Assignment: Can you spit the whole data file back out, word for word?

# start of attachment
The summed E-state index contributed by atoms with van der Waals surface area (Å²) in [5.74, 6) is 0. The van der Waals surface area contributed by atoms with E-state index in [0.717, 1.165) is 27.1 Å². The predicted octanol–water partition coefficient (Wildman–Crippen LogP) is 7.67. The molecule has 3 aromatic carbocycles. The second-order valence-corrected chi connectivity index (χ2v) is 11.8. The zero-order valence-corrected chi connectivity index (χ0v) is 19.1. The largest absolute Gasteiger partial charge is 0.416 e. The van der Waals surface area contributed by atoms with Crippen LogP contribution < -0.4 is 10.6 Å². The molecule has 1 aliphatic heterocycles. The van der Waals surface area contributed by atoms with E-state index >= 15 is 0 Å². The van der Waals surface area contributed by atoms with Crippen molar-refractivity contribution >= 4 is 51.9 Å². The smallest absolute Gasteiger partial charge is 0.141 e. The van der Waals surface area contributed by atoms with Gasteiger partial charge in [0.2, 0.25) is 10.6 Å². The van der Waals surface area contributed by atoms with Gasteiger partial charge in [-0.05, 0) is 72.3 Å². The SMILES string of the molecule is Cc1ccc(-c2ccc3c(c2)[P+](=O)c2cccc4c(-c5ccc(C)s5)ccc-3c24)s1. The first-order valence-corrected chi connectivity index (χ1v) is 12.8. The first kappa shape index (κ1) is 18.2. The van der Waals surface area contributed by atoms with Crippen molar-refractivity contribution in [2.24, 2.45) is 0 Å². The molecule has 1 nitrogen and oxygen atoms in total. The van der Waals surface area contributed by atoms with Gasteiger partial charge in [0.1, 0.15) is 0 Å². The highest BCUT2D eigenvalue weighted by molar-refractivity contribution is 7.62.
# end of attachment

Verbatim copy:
The summed E-state index contributed by atoms with van der Waals surface area (Å²) in [5.74, 6) is 0. The van der Waals surface area contributed by atoms with E-state index in [0.717, 1.165) is 27.1 Å². The predicted octanol–water partition coefficient (Wildman–Crippen LogP) is 7.67. The molecule has 3 aromatic carbocycles. The second-order valence-corrected chi connectivity index (χ2v) is 11.8. The zero-order valence-corrected chi connectivity index (χ0v) is 19.1. The largest absolute Gasteiger partial charge is 0.416 e. The van der Waals surface area contributed by atoms with Crippen LogP contribution < -0.4 is 10.6 Å². The molecule has 1 aliphatic heterocycles. The van der Waals surface area contributed by atoms with E-state index >= 15 is 0 Å². The van der Waals surface area contributed by atoms with Crippen molar-refractivity contribution >= 4 is 51.9 Å². The smallest absolute Gasteiger partial charge is 0.141 e. The van der Waals surface area contributed by atoms with Gasteiger partial charge in [0.2, 0.25) is 10.6 Å². The van der Waals surface area contributed by atoms with Gasteiger partial charge in [-0.05, 0) is 72.3 Å². The SMILES string of the molecule is Cc1ccc(-c2ccc3c(c2)[P+](=O)c2cccc4c(-c5ccc(C)s5)ccc-3c24)s1. The first-order valence-corrected chi connectivity index (χ1v) is 12.8. The first kappa shape index (κ1) is 18.2. The van der Waals surface area contributed by atoms with Crippen molar-refractivity contribution in [2.24, 2.45) is 0 Å². The molecule has 1 nitrogen and oxygen atoms in total. The van der Waals surface area contributed by atoms with Gasteiger partial charge in [0.1, 0.15) is 0 Å². The highest BCUT2D eigenvalue weighted by molar-refractivity contribution is 7.62.